NEW YORK — Midge Decter, a leading neoconservative writer and commentator who in blunt and tenacious style helped lead the right’s attack in the culture wars as she opposed the rise of feminism, affirmative action and the gay rights movement, has died at age 94.
Decter, the wife of retired Commentary editor and fellow neoconservative Norman Podhoretz, died yesterday at her home in Manhattan. Daughter Naomi Decter says her health had been failing, but doesn’t cite a specific cause of death.
Like her husband, Midge Decter was a onetime Democrat repelled in the ’60s and after by what she called “heedless and mindless leftist politics and intellectual and artistic nihilism.” Confrontation energized her: She was a popular speaker, a prolific writer and, as she described it, “the requisite bad guy on discussion panels” about the cultural issues of the moment. Her books included “Liberal Parents, Radical Children,” “The New Chastity” and the memoir “An Old Wife’s Tale.”
In 2003, she received a National Humanities Medal, cited as one who “has never shied from controversy.”
Calling herself an “ardent ideologue,” she faulted affirmative action for causing “massive seizures of self-doubt” among Black people. She attacked gays as reckless and irresponsible, and alleged that they had removed themselves from “the tides of ordinary mortal existence.”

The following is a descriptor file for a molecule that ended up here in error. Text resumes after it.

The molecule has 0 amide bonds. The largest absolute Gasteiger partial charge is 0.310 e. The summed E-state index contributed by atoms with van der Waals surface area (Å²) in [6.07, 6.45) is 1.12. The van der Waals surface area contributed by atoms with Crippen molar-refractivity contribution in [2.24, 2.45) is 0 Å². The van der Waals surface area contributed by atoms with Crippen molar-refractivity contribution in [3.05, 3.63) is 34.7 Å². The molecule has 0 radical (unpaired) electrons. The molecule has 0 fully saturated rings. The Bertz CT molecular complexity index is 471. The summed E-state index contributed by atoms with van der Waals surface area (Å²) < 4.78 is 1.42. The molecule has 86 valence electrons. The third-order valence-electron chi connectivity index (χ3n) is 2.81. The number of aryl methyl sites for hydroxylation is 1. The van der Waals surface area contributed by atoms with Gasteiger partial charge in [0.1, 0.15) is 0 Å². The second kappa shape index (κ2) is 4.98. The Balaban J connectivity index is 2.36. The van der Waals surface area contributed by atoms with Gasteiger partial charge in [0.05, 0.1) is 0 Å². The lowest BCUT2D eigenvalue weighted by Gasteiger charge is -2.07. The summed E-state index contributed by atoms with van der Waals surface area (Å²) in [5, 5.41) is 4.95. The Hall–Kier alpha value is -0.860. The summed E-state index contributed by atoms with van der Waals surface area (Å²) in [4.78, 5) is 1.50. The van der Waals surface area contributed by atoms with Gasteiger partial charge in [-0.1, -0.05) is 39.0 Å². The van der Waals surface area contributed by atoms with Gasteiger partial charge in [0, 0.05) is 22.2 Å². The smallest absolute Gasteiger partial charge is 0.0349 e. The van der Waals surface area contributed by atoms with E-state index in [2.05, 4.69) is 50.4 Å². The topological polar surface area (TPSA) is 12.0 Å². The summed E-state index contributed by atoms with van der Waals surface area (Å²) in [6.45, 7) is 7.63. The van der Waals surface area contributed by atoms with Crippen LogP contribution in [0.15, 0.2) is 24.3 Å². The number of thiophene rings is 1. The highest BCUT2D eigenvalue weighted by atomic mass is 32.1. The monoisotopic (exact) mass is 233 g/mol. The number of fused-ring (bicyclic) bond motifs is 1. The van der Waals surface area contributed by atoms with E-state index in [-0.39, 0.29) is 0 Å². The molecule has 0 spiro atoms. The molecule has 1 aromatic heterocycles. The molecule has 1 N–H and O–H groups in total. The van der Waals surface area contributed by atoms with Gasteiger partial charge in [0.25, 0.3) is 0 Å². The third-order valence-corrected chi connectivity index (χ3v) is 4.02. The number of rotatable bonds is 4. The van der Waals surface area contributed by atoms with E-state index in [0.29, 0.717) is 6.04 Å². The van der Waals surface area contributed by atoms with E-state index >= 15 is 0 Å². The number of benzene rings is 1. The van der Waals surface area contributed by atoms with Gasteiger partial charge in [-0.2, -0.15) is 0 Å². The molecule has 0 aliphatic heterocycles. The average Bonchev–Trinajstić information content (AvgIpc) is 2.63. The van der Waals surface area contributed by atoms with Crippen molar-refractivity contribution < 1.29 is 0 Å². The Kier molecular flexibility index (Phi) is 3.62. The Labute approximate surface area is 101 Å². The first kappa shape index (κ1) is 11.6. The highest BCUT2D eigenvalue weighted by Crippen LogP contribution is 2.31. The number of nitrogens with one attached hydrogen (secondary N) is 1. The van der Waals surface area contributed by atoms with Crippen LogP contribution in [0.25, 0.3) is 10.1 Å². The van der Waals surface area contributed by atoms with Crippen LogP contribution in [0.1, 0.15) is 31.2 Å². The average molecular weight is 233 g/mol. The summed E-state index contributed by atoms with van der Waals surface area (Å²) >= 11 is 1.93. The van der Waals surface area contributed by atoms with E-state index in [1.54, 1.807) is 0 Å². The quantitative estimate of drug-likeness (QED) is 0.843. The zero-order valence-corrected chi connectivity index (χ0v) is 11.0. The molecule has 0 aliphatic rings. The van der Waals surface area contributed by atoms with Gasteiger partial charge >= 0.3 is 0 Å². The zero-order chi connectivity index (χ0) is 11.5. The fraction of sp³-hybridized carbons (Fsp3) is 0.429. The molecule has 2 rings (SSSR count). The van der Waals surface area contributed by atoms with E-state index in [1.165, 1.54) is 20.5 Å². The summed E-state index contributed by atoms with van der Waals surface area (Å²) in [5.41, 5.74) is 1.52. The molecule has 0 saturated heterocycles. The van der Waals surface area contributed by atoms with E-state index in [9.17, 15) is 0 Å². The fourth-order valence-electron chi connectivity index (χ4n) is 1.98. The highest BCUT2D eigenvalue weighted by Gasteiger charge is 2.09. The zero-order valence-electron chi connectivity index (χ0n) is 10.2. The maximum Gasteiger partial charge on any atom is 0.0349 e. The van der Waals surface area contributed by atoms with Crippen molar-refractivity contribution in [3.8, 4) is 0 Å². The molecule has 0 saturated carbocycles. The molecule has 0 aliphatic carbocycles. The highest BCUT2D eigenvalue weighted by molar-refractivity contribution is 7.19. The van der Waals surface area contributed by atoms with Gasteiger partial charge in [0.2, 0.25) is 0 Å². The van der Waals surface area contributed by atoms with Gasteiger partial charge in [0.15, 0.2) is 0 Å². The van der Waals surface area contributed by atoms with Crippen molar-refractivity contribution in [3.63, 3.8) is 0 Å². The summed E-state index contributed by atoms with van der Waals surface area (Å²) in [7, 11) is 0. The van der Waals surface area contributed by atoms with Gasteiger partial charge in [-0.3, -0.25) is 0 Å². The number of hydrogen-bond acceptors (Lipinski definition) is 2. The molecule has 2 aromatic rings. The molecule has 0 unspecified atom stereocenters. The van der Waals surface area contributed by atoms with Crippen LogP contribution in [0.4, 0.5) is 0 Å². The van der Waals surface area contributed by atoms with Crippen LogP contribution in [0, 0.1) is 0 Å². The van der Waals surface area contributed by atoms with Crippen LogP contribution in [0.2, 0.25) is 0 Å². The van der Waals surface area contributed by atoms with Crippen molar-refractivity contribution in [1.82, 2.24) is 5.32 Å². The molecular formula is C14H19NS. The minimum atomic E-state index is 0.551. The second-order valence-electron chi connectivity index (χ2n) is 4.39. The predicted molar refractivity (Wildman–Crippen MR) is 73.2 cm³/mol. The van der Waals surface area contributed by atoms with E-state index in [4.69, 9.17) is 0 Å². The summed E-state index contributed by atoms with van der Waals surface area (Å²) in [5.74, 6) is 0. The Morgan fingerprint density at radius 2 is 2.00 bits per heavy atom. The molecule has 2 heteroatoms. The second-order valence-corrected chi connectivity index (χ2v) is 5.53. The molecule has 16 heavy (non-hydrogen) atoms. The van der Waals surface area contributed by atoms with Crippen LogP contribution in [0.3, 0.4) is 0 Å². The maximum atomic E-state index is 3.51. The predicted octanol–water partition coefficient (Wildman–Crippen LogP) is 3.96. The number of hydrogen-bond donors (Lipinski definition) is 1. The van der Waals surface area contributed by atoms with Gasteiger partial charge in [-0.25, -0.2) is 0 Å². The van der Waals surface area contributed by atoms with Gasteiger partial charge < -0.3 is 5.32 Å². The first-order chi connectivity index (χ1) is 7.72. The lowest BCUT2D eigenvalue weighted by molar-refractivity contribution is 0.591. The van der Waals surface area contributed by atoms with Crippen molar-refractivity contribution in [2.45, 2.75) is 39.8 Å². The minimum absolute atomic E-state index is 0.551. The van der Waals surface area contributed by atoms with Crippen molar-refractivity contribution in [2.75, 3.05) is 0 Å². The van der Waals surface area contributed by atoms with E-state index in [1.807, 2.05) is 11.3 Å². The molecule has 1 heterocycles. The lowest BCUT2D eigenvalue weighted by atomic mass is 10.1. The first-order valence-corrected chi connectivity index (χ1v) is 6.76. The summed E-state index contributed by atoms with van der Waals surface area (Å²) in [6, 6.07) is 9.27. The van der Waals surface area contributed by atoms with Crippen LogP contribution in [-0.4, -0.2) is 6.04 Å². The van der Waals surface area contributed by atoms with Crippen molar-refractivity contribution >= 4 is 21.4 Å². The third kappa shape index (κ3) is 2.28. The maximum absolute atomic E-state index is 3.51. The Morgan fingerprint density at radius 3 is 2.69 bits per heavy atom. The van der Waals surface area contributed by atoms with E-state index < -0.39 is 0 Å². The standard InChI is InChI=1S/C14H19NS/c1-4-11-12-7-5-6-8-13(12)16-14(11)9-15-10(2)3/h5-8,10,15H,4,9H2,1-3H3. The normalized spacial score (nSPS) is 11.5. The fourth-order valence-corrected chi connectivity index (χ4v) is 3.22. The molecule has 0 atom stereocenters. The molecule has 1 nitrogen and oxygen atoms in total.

Feminism was her special target. “The Libbers,” as she called them, “had created a generation of self-centered and unsatisfied women ‘hopping from marriage to marriage,’ resenting their children for limiting their personal freedom and pressuring themselves to have careers they might not have wanted.
She doubted the modern wish to “have it all,” but Decter managed a full life of family, work and material comfort. She was married more than 50 years to Podhoretz and had four children, two with him and two with her previous husband, Moshe Decter. (All four worked in journalism and son John Podhoretz eventually became editor of Commentary, while daughter Ruthie Blum is a columnist at The Jerusalem Post). She wrote for several publications, from The Weekly Standard to The New Republic. She was an editor at Basic Books and executive editor at Harper’s magazine, where she helped work on what became Norman Mailer’s award-winning book “The Armies of the Night.” She founded the anti-Communist “Committee for the Free World” and was a member of the conservative watchdog Accuracy in Media.
GENEVA — More than eight million people are estimated to have been internally displaced by Russia’s war in Ukraine, having fled their homes and stayed within the country, the United Nations says.
This is in addition to the more than 5.9 million Ukrainians who have left the country entirely since Moscow invaded on February 24.
The figure for the number of internally displaced persons (IDPs) as of May 3, issued by the UN’s International Organization for Migration, is up from the estimate of 7.7 million that the IOM gave as of April 17.
“The needs of those internally displaced and all affected by the war in Ukraine are growing by the hour,” says IOM director general Antonio Vitorino.